Sumian: The fact that Ferguson still “weighed in” on April 18 is absolutely crazy. However, this fight remains a risk for him. The former interim lightweight champ has had the next shot against Nurmagomedov wrapped up for several years, but something always seems to get in the way of this fight coming to fruition. Now, Ferguson will be tasked with yet again fighting someone not named Khabib for a title. At first glance, this fight may seem disappointing to fans, but that should not be the case. Ferguson and Gaethje is the next best thing and will deliver a fight that fans will remember. The key to victory for both combatants is fairly straightforward.
Ferguson’s MMA resume is utterly impressive. He has extended his total winning streak to 12 by defeating the likes of Anthony Pettis, Rafael dos Anjos, Kevin Lee and Donald Cerrone. The top contender seems to find unique and unorthodox ways to further elevate his abilities and defeat any opponent the UFC has placed before him thus far. Ferguon’s path to victory lies in staying on the outside, utilizing his six and a half inch reach advantage, and firing off long and crafty strikes to negate Gaethje’s forward movement. Ferguson must do so by mixing up his punches and kicks, which he already does well, and stay focused on not allowing Gaethje to get close. While he may have a submission advantage on the ground, Ferguson will likely try to keep this fight on the feet and at distance rather than risk getting in range of Gaethje’s short yet thunderous punches.
Gaethje has been adamant that he deserves a title shot after rattling off three straight wins since his back-to-back losses to Dustin Poirier and Eddie Alvarez. Now, he gets his wish and will have to face the second-best UFC lightweight in order to realize his dream of becoming a UFC champion. The No. 4-ranked contender has rebounded strongly and swiftly by knocking out James Vick, Edson Barboza and the aforementioned Cerrone. The key to victory for Gaethje is quite simply to get on the inside of Ferguson’s range and blast the former interim lightweight champ with powerful yet accurate combinations. Gaethje’s most effective weapons include his lead left hook, right uppercut, and, of course, the leg kicks for which he has become infamously known. Gaethje does not have the reach to match Ferguson at range. If he allows Ferguson to dictate the range and fight long, then Gaethje will likely be dominated round after round and will only have a puncher’s chance at achieving victory.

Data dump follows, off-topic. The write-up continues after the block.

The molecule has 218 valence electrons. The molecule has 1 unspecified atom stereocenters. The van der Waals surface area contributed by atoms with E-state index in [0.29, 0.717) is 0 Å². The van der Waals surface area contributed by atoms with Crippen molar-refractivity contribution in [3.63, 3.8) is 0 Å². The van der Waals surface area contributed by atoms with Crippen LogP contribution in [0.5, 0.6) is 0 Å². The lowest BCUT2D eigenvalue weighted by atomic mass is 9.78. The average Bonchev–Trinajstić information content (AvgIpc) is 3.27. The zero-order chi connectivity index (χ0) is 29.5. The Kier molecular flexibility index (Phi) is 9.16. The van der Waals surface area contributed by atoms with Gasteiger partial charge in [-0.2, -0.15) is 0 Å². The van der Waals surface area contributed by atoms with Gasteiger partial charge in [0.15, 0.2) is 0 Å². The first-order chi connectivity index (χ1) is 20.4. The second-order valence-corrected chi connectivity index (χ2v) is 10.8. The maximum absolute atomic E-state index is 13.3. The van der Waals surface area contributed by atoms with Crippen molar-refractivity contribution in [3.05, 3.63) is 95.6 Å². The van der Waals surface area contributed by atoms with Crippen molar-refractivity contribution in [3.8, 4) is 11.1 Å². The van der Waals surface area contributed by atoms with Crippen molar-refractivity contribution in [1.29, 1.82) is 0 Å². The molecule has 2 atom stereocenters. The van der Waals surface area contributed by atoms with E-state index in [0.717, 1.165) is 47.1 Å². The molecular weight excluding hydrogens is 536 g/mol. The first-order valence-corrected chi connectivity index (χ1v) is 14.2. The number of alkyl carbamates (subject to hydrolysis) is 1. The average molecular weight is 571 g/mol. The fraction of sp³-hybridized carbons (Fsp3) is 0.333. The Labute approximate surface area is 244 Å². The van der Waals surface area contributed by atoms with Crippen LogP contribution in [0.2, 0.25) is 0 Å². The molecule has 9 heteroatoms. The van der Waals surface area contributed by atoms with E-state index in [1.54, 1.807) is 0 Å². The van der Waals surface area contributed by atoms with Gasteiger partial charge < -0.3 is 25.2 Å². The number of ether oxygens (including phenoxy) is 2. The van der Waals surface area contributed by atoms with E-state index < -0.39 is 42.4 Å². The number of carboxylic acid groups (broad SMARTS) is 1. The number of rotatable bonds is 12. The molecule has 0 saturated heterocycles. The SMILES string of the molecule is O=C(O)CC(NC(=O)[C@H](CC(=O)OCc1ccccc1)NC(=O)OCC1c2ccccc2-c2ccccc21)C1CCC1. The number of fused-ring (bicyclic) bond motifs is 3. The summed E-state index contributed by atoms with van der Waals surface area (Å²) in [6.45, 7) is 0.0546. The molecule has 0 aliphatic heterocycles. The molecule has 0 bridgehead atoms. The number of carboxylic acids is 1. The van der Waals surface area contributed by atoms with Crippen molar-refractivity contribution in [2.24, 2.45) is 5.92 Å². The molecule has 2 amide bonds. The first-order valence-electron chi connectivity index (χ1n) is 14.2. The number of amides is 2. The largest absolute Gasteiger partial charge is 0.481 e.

Ferguson and Gaethje will put on a good show, and the fight will be competitive. However, there is one stat that significantly hurts the chances of Gaethje winning this fight. Although he is able to average an impressive 8.5 significant strikes per minute, he also absorbs 10.23 significant strikes per minute. In other words, Gaethje takes damage to give damage. Ferguson will use his range and diverse striking arsenal to earn a unanimous decision over Gaethje and set himself up for a sixth scheduled fight with Nurmagomedov later in 2020.
Petela: It breaks my heart that we won’t be seeing “El Cucuy” take on “The Eagle” for not only the lightweight championship, but also for the title of greatest lightweight fighter in the history of the UFC. In terms of a consolation prize, however, the match-up between Ferguson and Gaethje is as good as it gets. There are so many elite fighters at 155 pounds that it’s hard not to make an exciting fight at the top of the division, but, from a stylistic and mentality standpoint, these two are bound to be perfect dance partners. Both men can wrestle, but they prefer to keep fights upright. Both of them like to move forward, too.